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Shortage of willing models poses challenge for Minneapolis artist

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Kristen Copham (MPR Photo/Chris Roberts)
For centuries the female nude has been an iconic figure in art. Society's comfort level with the male nude has been quite a bit lower, especially in modern-day America. In Minneapolis an artist has confronted what some may view as a double standard about nudity by painting a bunch of naked men. The exhibition is called "Male Artists Exposed."

Minneapolis, Minn. — For painter Mark Barsness, the idea of posing nude for another artist wasn't a big deal, especially when that artist was his friend, Kristen Copham. But when it came time for Barsness to shed his clothes, he hesitated.

"Me being Norwegian and a little shy, I kept my underpants on for as long as possible. I don't know why I just didn't feel comfortable taking it off all the way until it was absolutely necessary," he said.

You can probably chalk up Barsness's hesitancy to his own modesty, but male nudity, especially the full frontal variety, has long been an unspoken -- but very discomforting -- subject in America. Which is why Kristen Copham decided to address it -- or undress it, directly.

Copham says depictions of nudity in art haven't changed much over time. She says it's usually women with a certain look who are portrayed in the nude. And it's usually men doing the painting "like they might paint fruit on a table."

"Historically, models and human bodies have been just that; they're an object in a composition. I wanted them to be subjects and I wanted the paintings to be a little bit about them as well," she says.

As a portraiture artist, Copham considers herself a storyteller. She chose male artists she knew in the Twin cities as subjects for her nudes because she thought they might have colorful stories to tell. Before every session, Copham conducted lengthy interviews with each one, about their background and their art. She wanted them to have input in the paintings, as if they were her collaborators.

"Which is perhaps a more traditionally feminine way to approach something. 'Let's collaborate' versus 'I'm hiring you to be my model and I want you to pose like this...put your arm up here, put your leg over here, sit really still, I'll tell you when you can take a break,' it wasn't like that at all," she says.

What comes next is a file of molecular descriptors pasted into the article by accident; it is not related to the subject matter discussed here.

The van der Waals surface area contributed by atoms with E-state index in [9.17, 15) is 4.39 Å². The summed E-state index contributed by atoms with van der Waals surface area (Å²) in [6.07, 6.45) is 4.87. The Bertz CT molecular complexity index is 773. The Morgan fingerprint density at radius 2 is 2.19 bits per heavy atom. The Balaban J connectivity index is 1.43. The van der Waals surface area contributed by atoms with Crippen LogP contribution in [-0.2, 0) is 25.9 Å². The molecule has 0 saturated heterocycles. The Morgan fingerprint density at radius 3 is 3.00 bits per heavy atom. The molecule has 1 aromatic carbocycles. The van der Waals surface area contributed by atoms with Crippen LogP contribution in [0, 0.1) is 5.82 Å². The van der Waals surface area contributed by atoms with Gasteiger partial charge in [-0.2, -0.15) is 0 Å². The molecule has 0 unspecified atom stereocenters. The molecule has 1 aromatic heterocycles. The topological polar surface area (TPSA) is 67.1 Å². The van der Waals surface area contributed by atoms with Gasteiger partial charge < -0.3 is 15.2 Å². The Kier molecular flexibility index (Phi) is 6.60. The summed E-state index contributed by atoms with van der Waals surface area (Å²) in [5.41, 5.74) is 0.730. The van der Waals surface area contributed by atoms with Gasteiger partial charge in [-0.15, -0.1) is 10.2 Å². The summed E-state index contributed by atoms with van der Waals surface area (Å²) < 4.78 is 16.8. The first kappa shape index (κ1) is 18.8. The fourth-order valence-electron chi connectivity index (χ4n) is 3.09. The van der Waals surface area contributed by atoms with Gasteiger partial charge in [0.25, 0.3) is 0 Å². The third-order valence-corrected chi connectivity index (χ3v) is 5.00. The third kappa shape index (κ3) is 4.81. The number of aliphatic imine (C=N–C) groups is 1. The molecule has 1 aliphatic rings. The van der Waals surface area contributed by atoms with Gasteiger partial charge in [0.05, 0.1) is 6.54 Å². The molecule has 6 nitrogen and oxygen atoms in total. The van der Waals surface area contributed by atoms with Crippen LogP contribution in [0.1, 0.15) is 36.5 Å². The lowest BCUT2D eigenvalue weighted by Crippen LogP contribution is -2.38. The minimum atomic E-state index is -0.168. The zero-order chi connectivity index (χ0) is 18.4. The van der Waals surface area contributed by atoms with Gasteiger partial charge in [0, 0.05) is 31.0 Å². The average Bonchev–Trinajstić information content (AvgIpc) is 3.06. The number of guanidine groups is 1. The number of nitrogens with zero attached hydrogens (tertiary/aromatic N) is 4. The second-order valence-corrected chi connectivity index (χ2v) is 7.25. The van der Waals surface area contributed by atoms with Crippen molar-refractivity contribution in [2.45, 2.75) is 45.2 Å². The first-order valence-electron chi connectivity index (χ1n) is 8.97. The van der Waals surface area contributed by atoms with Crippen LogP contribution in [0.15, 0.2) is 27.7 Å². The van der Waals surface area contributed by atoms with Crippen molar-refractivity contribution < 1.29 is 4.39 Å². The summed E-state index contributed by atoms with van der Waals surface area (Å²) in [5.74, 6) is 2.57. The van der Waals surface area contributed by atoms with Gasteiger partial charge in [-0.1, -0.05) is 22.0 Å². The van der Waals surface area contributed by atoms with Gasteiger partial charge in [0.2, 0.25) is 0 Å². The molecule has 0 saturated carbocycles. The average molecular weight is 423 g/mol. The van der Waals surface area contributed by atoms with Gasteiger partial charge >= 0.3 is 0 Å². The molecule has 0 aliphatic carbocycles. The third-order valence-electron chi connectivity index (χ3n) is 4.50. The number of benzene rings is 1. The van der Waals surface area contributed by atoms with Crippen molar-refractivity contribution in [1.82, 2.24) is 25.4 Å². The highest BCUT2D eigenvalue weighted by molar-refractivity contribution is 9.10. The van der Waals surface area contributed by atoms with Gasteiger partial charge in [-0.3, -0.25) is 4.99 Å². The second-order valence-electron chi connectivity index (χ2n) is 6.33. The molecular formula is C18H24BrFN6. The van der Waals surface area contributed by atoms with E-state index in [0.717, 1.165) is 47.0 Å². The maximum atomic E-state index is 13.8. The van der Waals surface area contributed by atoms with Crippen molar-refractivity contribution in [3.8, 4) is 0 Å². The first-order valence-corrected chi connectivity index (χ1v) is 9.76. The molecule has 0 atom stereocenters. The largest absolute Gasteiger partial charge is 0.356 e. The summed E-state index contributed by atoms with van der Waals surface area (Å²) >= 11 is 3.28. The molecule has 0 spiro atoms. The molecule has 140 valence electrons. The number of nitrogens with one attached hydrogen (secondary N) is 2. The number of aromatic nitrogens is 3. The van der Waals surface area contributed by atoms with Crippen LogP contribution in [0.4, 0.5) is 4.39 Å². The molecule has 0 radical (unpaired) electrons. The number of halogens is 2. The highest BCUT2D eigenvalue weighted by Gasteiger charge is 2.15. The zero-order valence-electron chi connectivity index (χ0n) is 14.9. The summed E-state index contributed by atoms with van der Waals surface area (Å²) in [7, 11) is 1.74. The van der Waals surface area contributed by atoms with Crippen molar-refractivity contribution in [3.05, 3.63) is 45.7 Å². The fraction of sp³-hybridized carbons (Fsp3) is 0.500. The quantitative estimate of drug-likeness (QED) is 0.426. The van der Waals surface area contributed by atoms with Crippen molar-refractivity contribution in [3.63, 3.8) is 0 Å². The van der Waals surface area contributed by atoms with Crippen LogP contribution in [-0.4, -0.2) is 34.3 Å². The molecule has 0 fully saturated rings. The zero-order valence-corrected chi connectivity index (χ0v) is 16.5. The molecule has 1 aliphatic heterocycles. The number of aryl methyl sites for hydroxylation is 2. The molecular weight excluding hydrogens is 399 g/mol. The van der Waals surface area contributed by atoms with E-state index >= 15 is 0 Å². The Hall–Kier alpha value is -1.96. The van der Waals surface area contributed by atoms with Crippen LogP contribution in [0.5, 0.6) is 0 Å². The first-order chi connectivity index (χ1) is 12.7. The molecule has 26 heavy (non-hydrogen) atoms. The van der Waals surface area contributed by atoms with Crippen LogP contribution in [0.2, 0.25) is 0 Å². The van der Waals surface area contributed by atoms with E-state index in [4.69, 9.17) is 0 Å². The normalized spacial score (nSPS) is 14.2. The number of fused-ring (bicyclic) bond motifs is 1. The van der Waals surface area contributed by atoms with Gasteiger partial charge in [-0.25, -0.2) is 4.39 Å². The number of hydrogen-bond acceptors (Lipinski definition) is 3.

Copham's show, at Gallery 13 in Northeast Minneapolis includes 20 large-scale, oil-on-canvas male nudes. They all contain some aspect of the subject's personality and art.

The painting of artist Mark Barsness shows him lying nude, on his back, on a manhole cover, head upside down, gazing back at the viewer. Barsness's specialty is painting manhole covers. A portrait of the unashamedly rotund Minneapolis poet, Dick Houff, has him lying rather luxuriously on his stomach in a field of books. Copham says trying to find enough models wasn't easy. Some artists had a somewhat juvenile reaction when she asked if they would disrobe for her.

"A very common response I would get would be, 'yeah I'll take my clothes off and pose nude if you're nude when you're painting me,'" she says.

Even though Copham sought to include a range of body types, ages and backgrounds in the exhibition, she found that men have as many body issues as women. Many artists she thought would say yes, quickly declined, saying they were too fat, too old, or both. Another artist asked Copham not to use his name with the media. He was concerned it would hurt his chances for a promotion at work, even though his day job is arts-related. Then there was the artist who came to her with a set of stipulations.

"He shows up with a contract saying that... he had to be anonymous, and then it had all these rules about how I was going to portray his private areas," she says.

Though Copham says the show has been farily well attended, she's sold only one piece. She believes that's partly because Minnesotans just don't like to spend money on art, especially if it's this kind of art. She says in New York, male nudes would probably elicit a yawn from many galleries.

"As adults hopefully we've all seen this some time in our life in some form, and these paintings certainly aren't pornographic in any way, so, what's bothering you?"

She's also selling a 2006 calendar featuring 12 of the paintings. She calls it "The Male Muse."

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